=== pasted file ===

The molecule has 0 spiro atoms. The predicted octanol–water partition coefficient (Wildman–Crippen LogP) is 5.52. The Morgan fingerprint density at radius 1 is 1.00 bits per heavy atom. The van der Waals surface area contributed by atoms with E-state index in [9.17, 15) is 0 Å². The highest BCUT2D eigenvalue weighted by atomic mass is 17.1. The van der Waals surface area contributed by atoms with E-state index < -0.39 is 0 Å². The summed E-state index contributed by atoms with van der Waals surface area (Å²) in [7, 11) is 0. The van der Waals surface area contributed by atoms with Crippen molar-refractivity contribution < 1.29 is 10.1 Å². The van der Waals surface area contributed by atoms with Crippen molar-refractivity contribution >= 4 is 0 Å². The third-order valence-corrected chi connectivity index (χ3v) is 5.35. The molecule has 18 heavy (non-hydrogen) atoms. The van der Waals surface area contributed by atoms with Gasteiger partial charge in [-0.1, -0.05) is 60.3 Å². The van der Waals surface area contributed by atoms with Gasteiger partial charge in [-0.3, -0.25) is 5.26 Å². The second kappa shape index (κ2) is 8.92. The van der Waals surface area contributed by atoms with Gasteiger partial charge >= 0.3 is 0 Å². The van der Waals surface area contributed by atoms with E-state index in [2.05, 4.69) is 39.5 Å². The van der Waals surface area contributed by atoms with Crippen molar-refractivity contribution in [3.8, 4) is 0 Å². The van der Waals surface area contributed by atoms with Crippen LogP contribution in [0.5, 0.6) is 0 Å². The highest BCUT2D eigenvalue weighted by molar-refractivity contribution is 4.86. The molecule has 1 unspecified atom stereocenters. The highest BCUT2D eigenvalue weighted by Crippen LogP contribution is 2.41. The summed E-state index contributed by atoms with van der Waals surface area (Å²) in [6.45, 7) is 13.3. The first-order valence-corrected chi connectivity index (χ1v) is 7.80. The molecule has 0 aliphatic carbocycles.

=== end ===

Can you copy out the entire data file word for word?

The molecule has 0 spiro atoms. The predicted octanol–water partition coefficient (Wildman–Crippen LogP) is 5.52. The Morgan fingerprint density at radius 1 is 1.00 bits per heavy atom. The van der Waals surface area contributed by atoms with E-state index in [9.17, 15) is 0 Å². The highest BCUT2D eigenvalue weighted by atomic mass is 17.1. The van der Waals surface area contributed by atoms with E-state index < -0.39 is 0 Å². The summed E-state index contributed by atoms with van der Waals surface area (Å²) in [7, 11) is 0. The van der Waals surface area contributed by atoms with Crippen molar-refractivity contribution < 1.29 is 10.1 Å². The van der Waals surface area contributed by atoms with Crippen molar-refractivity contribution >= 4 is 0 Å². The third-order valence-corrected chi connectivity index (χ3v) is 5.35. The molecule has 18 heavy (non-hydrogen) atoms. The van der Waals surface area contributed by atoms with Gasteiger partial charge in [-0.1, -0.05) is 60.3 Å². The van der Waals surface area contributed by atoms with Gasteiger partial charge in [-0.3, -0.25) is 5.26 Å². The second kappa shape index (κ2) is 8.92. The van der Waals surface area contributed by atoms with Gasteiger partial charge >= 0.3 is 0 Å². The van der Waals surface area contributed by atoms with E-state index in [2.05, 4.69) is 39.5 Å². The van der Waals surface area contributed by atoms with Crippen molar-refractivity contribution in [3.8, 4) is 0 Å². The van der Waals surface area contributed by atoms with Crippen LogP contribution in [0.5, 0.6) is 0 Å². The highest BCUT2D eigenvalue weighted by molar-refractivity contribution is 4.86. The molecule has 1 unspecified atom stereocenters. The highest BCUT2D eigenvalue weighted by Crippen LogP contribution is 2.41. The summed E-state index contributed by atoms with van der Waals surface area (Å²) in [6.45, 7) is 13.3. The first-order valence-corrected chi connectivity index (χ1v) is 7.80. The molecule has 0 aliphatic carbocycles.